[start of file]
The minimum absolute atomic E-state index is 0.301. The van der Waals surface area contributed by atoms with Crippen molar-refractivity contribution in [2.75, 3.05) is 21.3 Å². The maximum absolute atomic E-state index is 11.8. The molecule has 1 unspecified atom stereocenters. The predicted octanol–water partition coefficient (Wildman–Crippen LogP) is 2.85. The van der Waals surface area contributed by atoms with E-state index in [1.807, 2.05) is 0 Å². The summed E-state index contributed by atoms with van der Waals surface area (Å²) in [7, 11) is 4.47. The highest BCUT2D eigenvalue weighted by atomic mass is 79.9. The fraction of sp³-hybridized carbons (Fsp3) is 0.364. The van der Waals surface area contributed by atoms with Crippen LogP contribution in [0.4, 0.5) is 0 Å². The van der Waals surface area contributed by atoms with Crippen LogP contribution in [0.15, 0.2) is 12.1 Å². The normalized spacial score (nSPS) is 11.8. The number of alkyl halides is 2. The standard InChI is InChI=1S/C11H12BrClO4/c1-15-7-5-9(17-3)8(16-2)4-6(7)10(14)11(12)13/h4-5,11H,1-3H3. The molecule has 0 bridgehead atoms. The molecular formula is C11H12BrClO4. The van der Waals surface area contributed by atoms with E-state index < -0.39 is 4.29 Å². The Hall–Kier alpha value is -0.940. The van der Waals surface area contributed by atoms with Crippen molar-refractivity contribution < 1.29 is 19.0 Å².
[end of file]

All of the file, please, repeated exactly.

The minimum absolute atomic E-state index is 0.301. The van der Waals surface area contributed by atoms with Crippen molar-refractivity contribution in [2.75, 3.05) is 21.3 Å². The maximum absolute atomic E-state index is 11.8. The molecule has 1 unspecified atom stereocenters. The predicted octanol–water partition coefficient (Wildman–Crippen LogP) is 2.85. The van der Waals surface area contributed by atoms with E-state index in [1.807, 2.05) is 0 Å². The summed E-state index contributed by atoms with van der Waals surface area (Å²) in [7, 11) is 4.47. The highest BCUT2D eigenvalue weighted by atomic mass is 79.9. The fraction of sp³-hybridized carbons (Fsp3) is 0.364. The van der Waals surface area contributed by atoms with Crippen LogP contribution in [0.4, 0.5) is 0 Å². The van der Waals surface area contributed by atoms with Crippen LogP contribution in [0.15, 0.2) is 12.1 Å². The normalized spacial score (nSPS) is 11.8. The number of alkyl halides is 2. The standard InChI is InChI=1S/C11H12BrClO4/c1-15-7-5-9(17-3)8(16-2)4-6(7)10(14)11(12)13/h4-5,11H,1-3H3. The molecule has 0 bridgehead atoms. The molecular formula is C11H12BrClO4. The van der Waals surface area contributed by atoms with E-state index < -0.39 is 4.29 Å². The Hall–Kier alpha value is -0.940. The van der Waals surface area contributed by atoms with Crippen molar-refractivity contribution < 1.29 is 19.0 Å².